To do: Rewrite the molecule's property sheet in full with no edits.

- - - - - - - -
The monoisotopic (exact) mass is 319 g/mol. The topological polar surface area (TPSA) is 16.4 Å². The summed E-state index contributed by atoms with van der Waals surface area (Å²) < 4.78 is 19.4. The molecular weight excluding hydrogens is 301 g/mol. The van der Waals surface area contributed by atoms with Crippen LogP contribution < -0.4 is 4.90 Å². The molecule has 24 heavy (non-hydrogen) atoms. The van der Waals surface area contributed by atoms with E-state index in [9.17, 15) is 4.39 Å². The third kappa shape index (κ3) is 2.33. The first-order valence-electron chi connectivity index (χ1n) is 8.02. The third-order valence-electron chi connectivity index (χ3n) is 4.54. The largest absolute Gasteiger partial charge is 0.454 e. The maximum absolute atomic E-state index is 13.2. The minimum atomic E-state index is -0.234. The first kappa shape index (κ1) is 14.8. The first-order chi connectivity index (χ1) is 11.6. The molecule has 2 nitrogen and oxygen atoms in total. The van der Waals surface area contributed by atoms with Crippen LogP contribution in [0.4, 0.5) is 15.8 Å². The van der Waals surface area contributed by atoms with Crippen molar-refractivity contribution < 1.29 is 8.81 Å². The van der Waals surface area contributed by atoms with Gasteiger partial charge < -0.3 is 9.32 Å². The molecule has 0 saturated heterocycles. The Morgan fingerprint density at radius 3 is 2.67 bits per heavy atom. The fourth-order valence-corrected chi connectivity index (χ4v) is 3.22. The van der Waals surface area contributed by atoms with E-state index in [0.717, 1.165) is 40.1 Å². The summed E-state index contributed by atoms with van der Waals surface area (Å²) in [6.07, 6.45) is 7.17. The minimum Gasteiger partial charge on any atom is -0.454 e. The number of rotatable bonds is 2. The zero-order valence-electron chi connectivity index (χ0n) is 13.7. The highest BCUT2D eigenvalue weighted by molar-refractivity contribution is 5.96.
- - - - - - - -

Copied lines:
The monoisotopic (exact) mass is 319 g/mol. The topological polar surface area (TPSA) is 16.4 Å². The summed E-state index contributed by atoms with van der Waals surface area (Å²) < 4.78 is 19.4. The molecular weight excluding hydrogens is 301 g/mol. The van der Waals surface area contributed by atoms with Crippen LogP contribution < -0.4 is 4.90 Å². The molecule has 24 heavy (non-hydrogen) atoms. The van der Waals surface area contributed by atoms with E-state index in [9.17, 15) is 4.39 Å². The third kappa shape index (κ3) is 2.33. The first-order valence-electron chi connectivity index (χ1n) is 8.02. The third-order valence-electron chi connectivity index (χ3n) is 4.54. The largest absolute Gasteiger partial charge is 0.454 e. The maximum absolute atomic E-state index is 13.2. The minimum atomic E-state index is -0.234. The first kappa shape index (κ1) is 14.8. The first-order chi connectivity index (χ1) is 11.6. The molecule has 2 nitrogen and oxygen atoms in total. The van der Waals surface area contributed by atoms with Crippen LogP contribution in [0.4, 0.5) is 15.8 Å². The van der Waals surface area contributed by atoms with Crippen molar-refractivity contribution < 1.29 is 8.81 Å². The van der Waals surface area contributed by atoms with Gasteiger partial charge < -0.3 is 9.32 Å². The molecule has 0 saturated heterocycles. The Morgan fingerprint density at radius 3 is 2.67 bits per heavy atom. The fourth-order valence-corrected chi connectivity index (χ4v) is 3.22. The van der Waals surface area contributed by atoms with E-state index in [0.717, 1.165) is 40.1 Å². The summed E-state index contributed by atoms with van der Waals surface area (Å²) in [6.07, 6.45) is 7.17. The minimum Gasteiger partial charge on any atom is -0.454 e. The number of rotatable bonds is 2. The zero-order valence-electron chi connectivity index (χ0n) is 13.7. The highest BCUT2D eigenvalue weighted by molar-refractivity contribution is 5.96.